Having the Pa (pharmacological activity) values of 0.788 and 0.775, which exceeds 0.7, both S1 and S2 are very likely to exhibit a high potential in being a candidate as an inhibitor of insulysin, whose chances of being the analogue of a known pharmaceutical agent is promising. Along with this finding, S3 having a value of 0.65 slightly lower than 0.7 is likely to exhibit the activity in the experiment, but the probability of having similarity of a known pharmaceutical agent is unlikely. Besides, very small Pi (pharmacological inactivity) values obtained for all three compounds with S1 and S2 having 0.004, respectively, and S3 having a value of 0.016 indicates the prediction of the compound’s efficacy to be evident, although S3 is of lesser extent (Rollas and Küçükgüzel, 2007). The drug-likeness property in accordance with the Lipinski rule of five by Pfizer were highly complied by the drug candidate in terms of the molecular mass, partition coefficient, hydrogen bond acceptor, and hydrogen bond donor, whose range of values falls within the proposed criteria (Lagunin et al., 2010). The candidate compound is inclined toward lower molecular weight and lipophilicity, also complying with the extended rule of three (RO3) in defining lead-like compounds which will serve medicinal chemists an easier time in delivering of the optimized drug development candidates beside being drug-like (Chigurupati, 2015). However, the negative drug-likeness score (−1.44) for compound S3 in comparison to the positive values of compounds S1 and S2 is a prudence that it needs more investigation. Besides, when binding free energy was assessed against the stability of the compounds, there were evidence of higher stability in both S2 and S3 with binding free energy values of −5.97 ± 0.64 and −5.73 ± 0.64 Kcal/mol, respectively, when compared to S1 with a higher value of −4.86 ± 0.37. In addition, ligands S2 and S3 having a lower binding free energy than the reported inhibitor (ML345) demonstrate a potential of being desired compounds in terms of molecular affinity, as lower energy level places the compound in a state of experiencing lesser shielding effect (less electron–electron repulsion) between both the binding entities. Nonetheless, being lower in energy gives the product a higher chance of being formed spontaneously in a chemical reaction than products of higher energy under the same conditions, due to the resultant kinetic stability at the time of bonding (Nasab et al., 2018). On the contrary, a higher binding energy implicates the occurrences of binding only at a higher value, i.e., only when the required energy is available, which would be a drawback for the compounds with comparatively higher binding energy values. In assessing of the inhibitory constant (Ki) toward evaluation, the potency of the potential insulysin inhibitor M2 displayed the least inhibitory constant of 65.89 ± 58.24 μM, followed by S3 with 103.429 ± 115.44 μM leaving both these compounds to demonstrate lower inhibitory compounds when compared to ML345. Of note, having to do with the concentration required to reduce the activity of the specific enzyme, the inhibitory constant (Ki) reflects the binding affinity, while the half maximal inhibitory concentration (IC50) is more reflective of the functional strength of the inhibitor for a drug. A competitive or uncompetitive inhibition pattern ascribes a Ki of about one-half of the value of the IC50. This implies that a smaller Ki indicates a greater binding affinity and a lower concentration of drug needed in order to inhibit the activity of that enzyme (Anastas and Kirchhoff, 2002), suggesting both ligands S2 and S3 are more potent than compounds ML345 and S1 (325.36 ± 205.05 μM), making them good leads for designing insulysin inhibitor and aiding in controlling type 2 diabetes. Based on the intermolecular forces of the compounds, S1 appears to spearhead S2, S3, and ML345; however, the presence of more than one hydrogen bond involving all ligands S1, S2, and S3 only indicates the stability of the different binding poses as hydrogen bonding interacting plays a crucial role in the stabilization of supramolecular aggregates and also in the determination of the structure and stability of the 3-D structure adopted by macromolecules like proteins (Kastritis and Bonvin, 2013).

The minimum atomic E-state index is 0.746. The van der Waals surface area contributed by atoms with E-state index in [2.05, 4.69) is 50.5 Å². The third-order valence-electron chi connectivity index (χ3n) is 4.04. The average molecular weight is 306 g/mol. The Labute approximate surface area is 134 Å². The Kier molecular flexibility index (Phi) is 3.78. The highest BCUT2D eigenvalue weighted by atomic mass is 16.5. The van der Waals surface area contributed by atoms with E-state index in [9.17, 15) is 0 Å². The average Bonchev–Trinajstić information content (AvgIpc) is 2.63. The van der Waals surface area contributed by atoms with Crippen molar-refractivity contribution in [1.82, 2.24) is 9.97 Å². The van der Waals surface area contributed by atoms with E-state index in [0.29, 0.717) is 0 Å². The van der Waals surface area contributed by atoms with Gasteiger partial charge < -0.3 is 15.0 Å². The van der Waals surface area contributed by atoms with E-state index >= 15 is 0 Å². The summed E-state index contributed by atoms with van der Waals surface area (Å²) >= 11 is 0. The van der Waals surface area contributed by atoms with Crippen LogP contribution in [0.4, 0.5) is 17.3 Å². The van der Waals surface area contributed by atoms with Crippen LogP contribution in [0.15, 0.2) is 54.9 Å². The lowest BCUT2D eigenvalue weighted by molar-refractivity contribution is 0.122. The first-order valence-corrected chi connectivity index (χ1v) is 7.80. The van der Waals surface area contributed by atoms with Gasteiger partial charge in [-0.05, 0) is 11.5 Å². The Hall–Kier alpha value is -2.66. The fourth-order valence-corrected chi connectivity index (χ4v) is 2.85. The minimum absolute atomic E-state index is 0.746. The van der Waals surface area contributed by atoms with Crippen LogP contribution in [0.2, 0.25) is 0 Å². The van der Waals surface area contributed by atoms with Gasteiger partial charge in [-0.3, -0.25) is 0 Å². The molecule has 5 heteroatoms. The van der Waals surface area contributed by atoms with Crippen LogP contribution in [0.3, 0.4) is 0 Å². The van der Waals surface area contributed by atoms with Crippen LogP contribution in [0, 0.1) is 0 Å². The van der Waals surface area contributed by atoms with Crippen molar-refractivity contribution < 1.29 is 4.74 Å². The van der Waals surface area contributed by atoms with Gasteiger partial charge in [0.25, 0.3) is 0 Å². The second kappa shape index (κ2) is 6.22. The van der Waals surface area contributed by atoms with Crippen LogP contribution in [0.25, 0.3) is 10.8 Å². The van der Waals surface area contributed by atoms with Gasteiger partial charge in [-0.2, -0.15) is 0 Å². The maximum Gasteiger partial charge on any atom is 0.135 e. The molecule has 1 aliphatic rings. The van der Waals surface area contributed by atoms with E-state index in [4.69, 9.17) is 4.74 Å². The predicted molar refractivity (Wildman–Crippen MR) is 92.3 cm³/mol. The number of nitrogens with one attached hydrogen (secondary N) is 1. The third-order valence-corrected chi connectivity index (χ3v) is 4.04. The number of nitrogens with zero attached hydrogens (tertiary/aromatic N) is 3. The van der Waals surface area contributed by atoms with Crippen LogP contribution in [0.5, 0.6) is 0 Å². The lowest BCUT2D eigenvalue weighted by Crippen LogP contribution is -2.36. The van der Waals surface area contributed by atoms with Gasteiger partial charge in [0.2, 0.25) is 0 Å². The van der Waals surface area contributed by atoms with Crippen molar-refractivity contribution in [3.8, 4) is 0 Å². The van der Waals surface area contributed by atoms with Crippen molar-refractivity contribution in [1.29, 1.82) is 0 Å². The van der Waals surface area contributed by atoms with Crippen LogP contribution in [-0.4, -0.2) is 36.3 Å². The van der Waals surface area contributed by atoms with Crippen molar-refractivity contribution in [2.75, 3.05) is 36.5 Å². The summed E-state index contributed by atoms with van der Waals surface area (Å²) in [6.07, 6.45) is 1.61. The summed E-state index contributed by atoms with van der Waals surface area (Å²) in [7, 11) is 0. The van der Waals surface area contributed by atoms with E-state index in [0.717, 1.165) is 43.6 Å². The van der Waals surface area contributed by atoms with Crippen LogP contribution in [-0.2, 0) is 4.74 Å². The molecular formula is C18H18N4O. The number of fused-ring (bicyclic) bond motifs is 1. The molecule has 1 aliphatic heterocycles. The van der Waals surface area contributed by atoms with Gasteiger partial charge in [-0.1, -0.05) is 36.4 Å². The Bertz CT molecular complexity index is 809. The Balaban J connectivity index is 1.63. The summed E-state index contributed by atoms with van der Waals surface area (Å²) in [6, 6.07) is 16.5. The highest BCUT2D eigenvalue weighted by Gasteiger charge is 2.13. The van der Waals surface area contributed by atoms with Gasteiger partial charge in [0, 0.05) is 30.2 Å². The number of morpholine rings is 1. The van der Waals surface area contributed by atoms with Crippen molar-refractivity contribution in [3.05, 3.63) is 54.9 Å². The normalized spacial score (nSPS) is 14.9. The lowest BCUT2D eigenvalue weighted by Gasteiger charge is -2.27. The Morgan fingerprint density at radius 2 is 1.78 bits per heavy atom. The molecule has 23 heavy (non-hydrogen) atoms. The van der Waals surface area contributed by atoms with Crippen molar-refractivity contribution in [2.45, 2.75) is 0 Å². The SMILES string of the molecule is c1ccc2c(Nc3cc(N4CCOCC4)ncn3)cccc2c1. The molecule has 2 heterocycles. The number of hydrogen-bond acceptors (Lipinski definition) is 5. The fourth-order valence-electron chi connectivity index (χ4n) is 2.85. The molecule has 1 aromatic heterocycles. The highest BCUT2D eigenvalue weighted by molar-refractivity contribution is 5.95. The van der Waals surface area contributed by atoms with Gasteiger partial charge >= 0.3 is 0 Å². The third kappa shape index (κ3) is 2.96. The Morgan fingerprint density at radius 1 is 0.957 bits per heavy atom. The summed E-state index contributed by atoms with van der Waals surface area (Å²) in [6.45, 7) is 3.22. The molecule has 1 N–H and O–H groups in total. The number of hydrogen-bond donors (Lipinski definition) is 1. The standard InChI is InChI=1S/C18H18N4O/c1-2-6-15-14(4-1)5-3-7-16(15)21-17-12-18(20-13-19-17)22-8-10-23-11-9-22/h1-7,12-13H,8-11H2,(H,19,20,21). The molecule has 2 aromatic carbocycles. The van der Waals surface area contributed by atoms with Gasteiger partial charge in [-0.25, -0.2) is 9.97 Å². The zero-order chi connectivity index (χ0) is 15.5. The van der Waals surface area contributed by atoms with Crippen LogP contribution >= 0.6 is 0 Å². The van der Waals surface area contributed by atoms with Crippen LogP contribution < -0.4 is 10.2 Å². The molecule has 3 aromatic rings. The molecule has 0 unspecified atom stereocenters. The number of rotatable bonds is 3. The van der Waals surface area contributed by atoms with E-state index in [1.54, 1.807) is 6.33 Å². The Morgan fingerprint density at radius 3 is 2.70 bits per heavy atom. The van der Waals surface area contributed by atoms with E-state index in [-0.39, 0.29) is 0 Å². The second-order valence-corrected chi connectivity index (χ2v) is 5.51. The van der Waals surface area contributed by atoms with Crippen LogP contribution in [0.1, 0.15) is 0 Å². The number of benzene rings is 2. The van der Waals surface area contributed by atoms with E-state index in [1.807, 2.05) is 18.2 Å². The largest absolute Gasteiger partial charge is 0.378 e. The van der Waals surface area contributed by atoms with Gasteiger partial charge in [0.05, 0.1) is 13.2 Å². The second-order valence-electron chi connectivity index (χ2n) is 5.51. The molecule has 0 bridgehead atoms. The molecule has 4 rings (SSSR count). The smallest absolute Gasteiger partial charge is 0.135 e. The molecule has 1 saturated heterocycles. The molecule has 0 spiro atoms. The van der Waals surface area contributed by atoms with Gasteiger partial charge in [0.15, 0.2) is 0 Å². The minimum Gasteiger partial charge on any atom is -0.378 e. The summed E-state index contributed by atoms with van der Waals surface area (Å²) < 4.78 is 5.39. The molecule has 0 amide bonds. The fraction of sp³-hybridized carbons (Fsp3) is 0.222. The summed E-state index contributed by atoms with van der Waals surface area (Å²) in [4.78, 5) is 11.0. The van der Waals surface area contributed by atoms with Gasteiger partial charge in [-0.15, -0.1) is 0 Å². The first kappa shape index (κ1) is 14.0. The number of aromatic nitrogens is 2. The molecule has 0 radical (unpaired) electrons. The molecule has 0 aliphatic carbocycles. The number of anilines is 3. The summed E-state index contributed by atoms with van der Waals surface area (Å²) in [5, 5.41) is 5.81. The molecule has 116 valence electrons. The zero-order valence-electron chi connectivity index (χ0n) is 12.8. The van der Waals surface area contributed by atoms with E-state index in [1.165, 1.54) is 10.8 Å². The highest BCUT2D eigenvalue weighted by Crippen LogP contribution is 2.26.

Figure 4. The interactions between insulysin and the inhibitors (a: Ligand S1; b: Ligand S2; c: Ligand S3; d: ML345).

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Table 7. Biological activity prediction for the synthesized compounds.

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CONCLUSION

4-Hydroxy-3-methoxybenzaldehyde Schiff bases were successfully prepared by the process of green synthesis and were found to be time-saving and environmentally friendly compared to the traditional synthetic technique. Due to the insulin-degrading function of the test compounds, it is reasonable to acknowledge their contribution for the stabilization of insulin levels as a therapeutic option in treating T2DM. Nevertheless, attention should be given to S2 as it held promising potential throughout all analytical data. S1 and S3 hold relatively convincing potential as drug candidate; however, being slightly inferior to S2 in all the analytical data, it is of prudence in requiring an in-depth investigation. With convincing prospect in the synthesis of S2 as an IDE, it may emerge as a promising lead compound in the venture of reversing the negative impact of T2DM on overall quality of life.


AUTHOR CONTRIBUTIONS

All authors made substantial contributions to conception and design, acquisition of data, or analysis and interpretation of data; took part in drafting the article or revising it critically for important intellectual content; agreed to submit to the current journal; gave final approval of the version to be published; and agree to be accountable for all aspects of the work. All the authors are eligible to be an author as per the international committee of medical journal editors (ICMJE) requirements/guidelines.


FUNDING

There is no funding to report.


CONFLICTS OF INTEREST

The authors report no financial or any other conflicts of interest in this work.


ETHICAL APPROVALS

This study does not involve experiments on animals or human subjects.


PUBLISHER’S NOTE:

This journal remains neutral with regard to jurisdictional claims in published institutional affiliation.